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Shooting an Elephant

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In Shooting an Elephant writer George Orwell explains his situation and emotions during his role as a police officer. Orwell explains his own struggles of frustration with the people of his town, and dislikes of the Imperialism that surrounds him. Orwell explains his experience in detail of his requested assistance to help the very people who had hackled him thought out the years. According to Orwell this was "a tiny incident in itself" however passionate, he has internal struggles with helping these people. His desire for respect not only as a European but also as a police officer had forced him to make decisions that he would never forget and that would forever change his life. While this reading makes one think of their own internal struggles we encounter in our daily lives, it also makes one wonder what effects come from our peers and their opinions of us. Orwell never would have never shot the elephant without the encouragement and urging of the towns people. The elephant had indeed cause a lot of chaos, however Orwell states "I watched him beating his bunch of grass against his knees, with that preoccupied grandmotherly air that elephants have." There were possibly other options in tending to the elephant; Orwell was dealing with a town full of people behind him screaming for him to do something. The towns' people had never shown any type of need for him before this, and he wanted so badly to have the respect as a police officer and to be accepted. The greater good within Orwell, was absent within him and his actions showed to be for his own selfish desires.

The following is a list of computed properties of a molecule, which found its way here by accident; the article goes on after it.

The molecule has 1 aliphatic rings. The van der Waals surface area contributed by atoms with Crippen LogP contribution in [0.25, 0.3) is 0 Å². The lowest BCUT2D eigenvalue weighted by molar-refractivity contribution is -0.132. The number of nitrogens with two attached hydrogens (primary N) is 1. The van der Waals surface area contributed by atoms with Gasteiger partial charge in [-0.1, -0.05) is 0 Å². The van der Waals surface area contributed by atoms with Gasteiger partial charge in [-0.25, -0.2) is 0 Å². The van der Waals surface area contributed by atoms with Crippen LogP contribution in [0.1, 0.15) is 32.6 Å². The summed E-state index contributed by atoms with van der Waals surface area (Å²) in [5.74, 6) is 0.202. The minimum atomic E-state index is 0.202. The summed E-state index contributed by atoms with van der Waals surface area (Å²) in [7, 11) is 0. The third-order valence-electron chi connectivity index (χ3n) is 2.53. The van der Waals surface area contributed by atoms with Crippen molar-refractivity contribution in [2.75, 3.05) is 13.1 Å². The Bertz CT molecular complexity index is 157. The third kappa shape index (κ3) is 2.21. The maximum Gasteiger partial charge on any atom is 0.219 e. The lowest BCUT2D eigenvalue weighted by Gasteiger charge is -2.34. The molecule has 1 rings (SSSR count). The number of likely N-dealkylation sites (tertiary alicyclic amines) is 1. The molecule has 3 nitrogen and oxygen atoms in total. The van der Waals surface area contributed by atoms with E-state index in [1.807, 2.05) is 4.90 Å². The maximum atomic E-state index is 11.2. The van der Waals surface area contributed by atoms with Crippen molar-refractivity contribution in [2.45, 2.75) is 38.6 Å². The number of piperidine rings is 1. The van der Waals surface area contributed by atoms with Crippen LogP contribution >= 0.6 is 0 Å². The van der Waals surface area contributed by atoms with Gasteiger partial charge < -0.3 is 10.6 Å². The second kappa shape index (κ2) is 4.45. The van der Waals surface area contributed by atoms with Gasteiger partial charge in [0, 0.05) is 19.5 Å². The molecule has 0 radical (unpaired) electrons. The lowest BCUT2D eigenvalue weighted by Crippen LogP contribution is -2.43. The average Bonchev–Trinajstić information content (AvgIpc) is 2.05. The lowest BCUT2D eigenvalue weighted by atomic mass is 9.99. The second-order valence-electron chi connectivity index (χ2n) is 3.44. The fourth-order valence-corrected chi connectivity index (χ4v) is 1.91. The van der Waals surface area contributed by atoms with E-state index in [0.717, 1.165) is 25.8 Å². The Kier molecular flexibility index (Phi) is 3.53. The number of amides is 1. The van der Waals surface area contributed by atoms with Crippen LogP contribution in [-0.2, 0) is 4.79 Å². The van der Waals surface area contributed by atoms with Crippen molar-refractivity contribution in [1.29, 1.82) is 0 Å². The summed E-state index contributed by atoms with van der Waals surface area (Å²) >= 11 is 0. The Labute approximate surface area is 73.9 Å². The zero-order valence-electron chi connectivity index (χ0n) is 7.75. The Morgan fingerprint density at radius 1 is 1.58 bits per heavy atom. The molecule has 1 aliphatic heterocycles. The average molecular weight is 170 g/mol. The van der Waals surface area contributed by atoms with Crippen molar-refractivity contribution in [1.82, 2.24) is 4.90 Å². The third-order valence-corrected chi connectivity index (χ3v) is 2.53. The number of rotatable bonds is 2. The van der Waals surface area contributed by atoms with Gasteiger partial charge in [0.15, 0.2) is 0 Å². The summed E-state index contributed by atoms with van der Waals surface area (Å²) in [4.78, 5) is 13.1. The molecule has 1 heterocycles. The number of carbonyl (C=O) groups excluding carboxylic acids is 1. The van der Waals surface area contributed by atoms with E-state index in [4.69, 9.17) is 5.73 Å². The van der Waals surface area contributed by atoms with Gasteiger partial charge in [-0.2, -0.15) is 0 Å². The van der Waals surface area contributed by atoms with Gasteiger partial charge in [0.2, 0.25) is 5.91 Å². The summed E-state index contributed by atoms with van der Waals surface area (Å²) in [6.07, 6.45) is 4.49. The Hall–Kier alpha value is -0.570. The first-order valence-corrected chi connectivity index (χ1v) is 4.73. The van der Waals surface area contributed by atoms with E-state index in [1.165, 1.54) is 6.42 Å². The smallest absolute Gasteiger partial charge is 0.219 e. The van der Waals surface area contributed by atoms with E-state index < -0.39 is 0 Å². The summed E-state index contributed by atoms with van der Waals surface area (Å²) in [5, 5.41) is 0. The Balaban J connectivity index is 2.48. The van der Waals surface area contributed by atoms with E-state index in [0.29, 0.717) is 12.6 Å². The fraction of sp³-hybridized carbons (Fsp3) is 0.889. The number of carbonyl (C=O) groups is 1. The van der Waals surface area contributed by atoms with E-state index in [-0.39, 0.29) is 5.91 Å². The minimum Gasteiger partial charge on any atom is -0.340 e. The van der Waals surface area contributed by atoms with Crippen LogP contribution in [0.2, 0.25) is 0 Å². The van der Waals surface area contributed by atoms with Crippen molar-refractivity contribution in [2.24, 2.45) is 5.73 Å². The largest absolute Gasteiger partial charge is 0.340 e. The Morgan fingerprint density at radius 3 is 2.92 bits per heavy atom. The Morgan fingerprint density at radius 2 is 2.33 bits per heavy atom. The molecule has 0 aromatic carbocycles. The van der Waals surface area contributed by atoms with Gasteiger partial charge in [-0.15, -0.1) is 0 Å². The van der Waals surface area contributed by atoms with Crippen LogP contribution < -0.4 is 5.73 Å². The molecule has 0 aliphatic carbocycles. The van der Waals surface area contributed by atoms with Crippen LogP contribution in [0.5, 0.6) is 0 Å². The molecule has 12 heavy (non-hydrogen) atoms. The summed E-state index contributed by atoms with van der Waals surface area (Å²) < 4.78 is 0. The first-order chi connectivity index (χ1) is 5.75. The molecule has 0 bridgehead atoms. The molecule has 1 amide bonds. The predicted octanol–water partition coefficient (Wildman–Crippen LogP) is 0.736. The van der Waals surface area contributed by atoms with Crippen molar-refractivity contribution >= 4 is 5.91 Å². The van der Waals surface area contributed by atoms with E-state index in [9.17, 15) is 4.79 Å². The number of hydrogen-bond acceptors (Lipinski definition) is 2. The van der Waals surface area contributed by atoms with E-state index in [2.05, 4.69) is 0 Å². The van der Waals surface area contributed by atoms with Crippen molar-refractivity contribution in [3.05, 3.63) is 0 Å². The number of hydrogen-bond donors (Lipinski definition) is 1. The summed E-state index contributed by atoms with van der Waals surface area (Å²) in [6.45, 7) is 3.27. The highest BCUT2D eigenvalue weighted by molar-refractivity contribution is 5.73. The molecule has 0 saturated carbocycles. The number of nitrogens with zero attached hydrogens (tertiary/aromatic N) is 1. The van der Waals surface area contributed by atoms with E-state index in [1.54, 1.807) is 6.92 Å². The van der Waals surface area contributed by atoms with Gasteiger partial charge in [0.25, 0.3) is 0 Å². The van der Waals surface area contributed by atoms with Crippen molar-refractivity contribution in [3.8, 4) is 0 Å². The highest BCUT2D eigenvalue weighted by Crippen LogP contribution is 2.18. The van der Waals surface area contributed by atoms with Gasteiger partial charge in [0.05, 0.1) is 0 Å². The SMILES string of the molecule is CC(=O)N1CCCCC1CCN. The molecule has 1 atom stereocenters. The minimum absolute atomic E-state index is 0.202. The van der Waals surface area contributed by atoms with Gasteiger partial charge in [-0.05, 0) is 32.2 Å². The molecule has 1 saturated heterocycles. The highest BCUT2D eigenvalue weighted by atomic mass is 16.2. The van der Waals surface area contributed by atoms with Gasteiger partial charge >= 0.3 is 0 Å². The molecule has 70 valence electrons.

Unfortunately, after the dreaded first shot, Orwell realized the elephant was not going to die quickly; in fact, the elephant was suffering. Orwell then felt forced to fire several more shot into the elephant, with every shot a piece of him dying along with the elephant. Orwell stating that "it was dreadful to see the great animal lying there, powerless to move and yet powerless to die."

Ultimately, Orwell expressed disgust with his own actions as well as the way the towns' people had responded to the shooting, that he left the scene. There were many talks throughout the town over the next few days that followed and Orwell was saddened to learn that it took the animal a half hour to die. Orwell justifies his actions by saying that the" elephant had killed a coolie" and that had given him sufficient pretext for killing the animal, regardless of what some towns' people were saying. Although many towns' people had cheered Orwell on, his shooting upset many. In the end, the towns' people and the opinions of Orwell shooting the elephant seemed divided. I believe that people in general throughout their lives have encountered choices to do things that they morally, ethically or religiously would not do normally, but with the pressure of his peers and the desire to be accepted may have been very overwhelming



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